What are the primary forces that affect wind?

The three primary forces that affect wind are pressure gradient force, Coriolis force, and friction.

The atmosphere has different areas of pressure.  Wind is created as the pressure systems try to equalize.  The airflow moves from high pressure to low pressure.

The Coriolis force causes the wind to deflect to the right in the Northern hemisphere.  he Coriolis force is directly proportional to the speed of the wind.  The greater the wind speed, the greater the Coriolis force at a given latitude.  The Coriolis force is zero at the equator, and more pronounced at middle and higher latitudes.  The Coriolis force affects all moving objects.  This is the same Coriolis force that affects the rotor system, such as when coning.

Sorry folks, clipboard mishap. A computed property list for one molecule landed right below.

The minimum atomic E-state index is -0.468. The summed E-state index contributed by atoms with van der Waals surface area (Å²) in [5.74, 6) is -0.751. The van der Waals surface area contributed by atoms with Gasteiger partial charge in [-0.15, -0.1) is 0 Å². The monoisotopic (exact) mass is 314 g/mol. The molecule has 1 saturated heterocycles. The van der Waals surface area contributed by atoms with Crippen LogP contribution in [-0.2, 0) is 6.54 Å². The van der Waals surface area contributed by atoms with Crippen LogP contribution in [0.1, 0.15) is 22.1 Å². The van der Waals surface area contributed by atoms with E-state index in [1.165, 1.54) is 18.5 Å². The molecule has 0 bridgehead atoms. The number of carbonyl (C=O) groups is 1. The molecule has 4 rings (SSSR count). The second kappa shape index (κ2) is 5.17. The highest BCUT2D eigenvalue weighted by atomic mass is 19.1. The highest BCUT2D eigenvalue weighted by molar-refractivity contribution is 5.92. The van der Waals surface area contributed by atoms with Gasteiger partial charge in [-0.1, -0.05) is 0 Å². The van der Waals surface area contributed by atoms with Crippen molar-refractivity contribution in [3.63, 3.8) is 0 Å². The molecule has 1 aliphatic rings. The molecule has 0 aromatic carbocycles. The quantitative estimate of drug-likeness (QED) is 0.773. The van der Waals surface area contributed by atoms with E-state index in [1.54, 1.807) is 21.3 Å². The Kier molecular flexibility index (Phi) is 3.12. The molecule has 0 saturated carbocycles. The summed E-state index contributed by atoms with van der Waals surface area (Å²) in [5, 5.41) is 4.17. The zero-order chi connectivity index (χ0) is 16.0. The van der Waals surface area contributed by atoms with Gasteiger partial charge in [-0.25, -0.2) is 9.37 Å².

Wind is slowed down near the surface due to friction with the earth.  The rougher the terrain, the greater the frictional effect.  Also, the stronger the wind speed, the greater the friction.  The frictional drag of the ground normally decreases with height and becomes insignificant above a few thousand feet.

Local winds are small-scale wind systems driven by heating or cooling of the ground.  Air temperature differences develop over adjacent surfaces.  Air in contact with the ground heats during the day and cools at night.  Local winds are a significant factor for helicopters because their flight is generally local and often close to the ground.

Reference(s):

FAA AC 00-6B Aviation Weather pg. 7-1, 9-1

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